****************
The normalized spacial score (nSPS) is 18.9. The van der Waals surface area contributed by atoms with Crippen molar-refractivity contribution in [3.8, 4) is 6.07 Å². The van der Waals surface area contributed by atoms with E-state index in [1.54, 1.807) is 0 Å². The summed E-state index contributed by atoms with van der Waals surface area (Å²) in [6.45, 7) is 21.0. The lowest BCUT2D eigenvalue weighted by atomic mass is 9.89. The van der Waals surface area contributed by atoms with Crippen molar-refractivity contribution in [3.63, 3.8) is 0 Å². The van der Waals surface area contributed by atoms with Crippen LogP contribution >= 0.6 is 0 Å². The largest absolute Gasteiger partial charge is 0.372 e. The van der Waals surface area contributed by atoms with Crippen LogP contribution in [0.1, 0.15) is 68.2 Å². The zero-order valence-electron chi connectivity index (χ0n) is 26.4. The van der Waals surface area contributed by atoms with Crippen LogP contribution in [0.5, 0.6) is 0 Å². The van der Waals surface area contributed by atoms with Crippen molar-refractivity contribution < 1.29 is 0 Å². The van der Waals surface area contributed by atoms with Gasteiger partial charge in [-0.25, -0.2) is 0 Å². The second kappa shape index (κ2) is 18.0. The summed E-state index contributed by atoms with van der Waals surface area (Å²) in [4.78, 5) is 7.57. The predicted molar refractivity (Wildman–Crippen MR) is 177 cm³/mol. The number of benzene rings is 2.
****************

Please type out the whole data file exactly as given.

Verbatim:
The normalized spacial score (nSPS) is 18.9. The van der Waals surface area contributed by atoms with Crippen molar-refractivity contribution in [3.8, 4) is 6.07 Å². The van der Waals surface area contributed by atoms with E-state index in [1.54, 1.807) is 0 Å². The summed E-state index contributed by atoms with van der Waals surface area (Å²) in [6.45, 7) is 21.0. The lowest BCUT2D eigenvalue weighted by atomic mass is 9.89. The van der Waals surface area contributed by atoms with Crippen molar-refractivity contribution in [3.63, 3.8) is 0 Å². The van der Waals surface area contributed by atoms with Crippen LogP contribution >= 0.6 is 0 Å². The largest absolute Gasteiger partial charge is 0.372 e. The van der Waals surface area contributed by atoms with Crippen LogP contribution in [0.1, 0.15) is 68.2 Å². The zero-order valence-electron chi connectivity index (χ0n) is 26.4. The van der Waals surface area contributed by atoms with Crippen LogP contribution in [0.5, 0.6) is 0 Å². The van der Waals surface area contributed by atoms with Crippen molar-refractivity contribution < 1.29 is 0 Å². The van der Waals surface area contributed by atoms with Gasteiger partial charge in [-0.25, -0.2) is 0 Å². The second kappa shape index (κ2) is 18.0. The summed E-state index contributed by atoms with van der Waals surface area (Å²) in [4.78, 5) is 7.57. The predicted molar refractivity (Wildman–Crippen MR) is 177 cm³/mol. The number of benzene rings is 2.